Albany, NY – Paterson says new taxes will not be a significant part of his budget plan, he instead will concentrate on deep spending cuts. But he says he understands that when the legislature sees his proposed slashes to programs, some new revenue raisers may be necessary.
"The only taxes that would be on the table would be dedicated taxes," said Paterson, who said any additional cigarette tax revenues would be devoted to health care spending.
The governor is also considering the re-legalization of ultimate fighting, in which opponents stage matches in steel cages, with few ground rules. It was banned in New York in the 1990's by then Governor George Pataki and the legislature, for being too violent.
Paterson also released a statement, saying that he intends to adhere to a self imposed cap on state spending in his new budget plan, and could even generate enough savings to offset many property taxpayers' bills, through a circuit breaker tax credit.
The governor does not say exactly what cuts he has in mind, though he has said to expect school aid reductions.
The budget is not the only issue that Paterson has to focus on- campaign fundraising filings are due out January 15th, and the governor will likely raise far less money than potential rival for the Democratic nomination for governor, state Attorney General Andrew Cuomo.
Paterson would not name a dollar amount, but says he'll have raised enough money to mount a credible campaign for governor this year.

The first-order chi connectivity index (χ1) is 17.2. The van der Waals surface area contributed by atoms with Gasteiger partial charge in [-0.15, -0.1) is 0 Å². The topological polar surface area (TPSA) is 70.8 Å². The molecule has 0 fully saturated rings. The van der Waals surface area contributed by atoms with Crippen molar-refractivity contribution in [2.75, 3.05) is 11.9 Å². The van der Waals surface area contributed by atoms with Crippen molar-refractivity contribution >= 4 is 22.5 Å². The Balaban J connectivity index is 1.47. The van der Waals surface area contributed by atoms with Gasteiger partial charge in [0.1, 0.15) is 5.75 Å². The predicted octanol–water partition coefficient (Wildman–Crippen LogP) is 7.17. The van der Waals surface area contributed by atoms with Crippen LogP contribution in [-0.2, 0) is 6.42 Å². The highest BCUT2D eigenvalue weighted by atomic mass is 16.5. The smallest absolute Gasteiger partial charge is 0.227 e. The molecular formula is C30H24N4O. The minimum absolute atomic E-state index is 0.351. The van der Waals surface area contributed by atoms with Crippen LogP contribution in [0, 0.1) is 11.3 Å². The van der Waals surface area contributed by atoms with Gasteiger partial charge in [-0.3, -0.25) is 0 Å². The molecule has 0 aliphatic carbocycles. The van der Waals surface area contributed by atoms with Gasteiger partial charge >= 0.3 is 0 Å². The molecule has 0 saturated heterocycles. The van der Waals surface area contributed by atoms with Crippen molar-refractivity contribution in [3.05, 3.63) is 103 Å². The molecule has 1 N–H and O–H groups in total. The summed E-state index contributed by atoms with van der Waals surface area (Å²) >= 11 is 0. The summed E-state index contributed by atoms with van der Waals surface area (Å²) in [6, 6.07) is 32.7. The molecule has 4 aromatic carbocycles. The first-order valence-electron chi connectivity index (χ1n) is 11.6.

"My numbers will not look at as good as they would have if I had dedicated more time to this process," said Paterson. "But I'll have the resources to run an effective campaign for governor."
Paterson says he's been too busy with the state's financial crisis to devote much time to fundraising. He says the intense scrutiny of campaign dollars is one more reason why he's advocating for public financing of campaigns.
Though Paterson says he's unconcerned, his campaign staff sent last minute e-mails beating the bushes for more donors before the deadline. Andrew Cuomo's campaign aides have sent out similar letters.
The Attorney General, who has not said that he will seek the governor's post, spent the day demanding more information on bonus payouts from the nation's top banks, including Bank of America and Goldman Sachs. All of the banks received taxpayer bail out monies.
The Wall Street bonuses are also being closely watched for another reason- they provide needed revenue for New York's depleted coffers. One fifth of the state's tax revenues come from Wall Street related pay and transactions. The State's Comptroller, Tom DiNapoli, says while bonus payments may set a new record, they may be in the form of deferred payments, like stock options, instead of cash. He says lawmakers can't count on the financial industry to bail them out of the budget deficit.
"It just may not materialize in the way that some people have been expecting," DiNapoli said.
DiNapoli agrees with Governor Paterson that spending cuts have to occur to restore the state's financial health.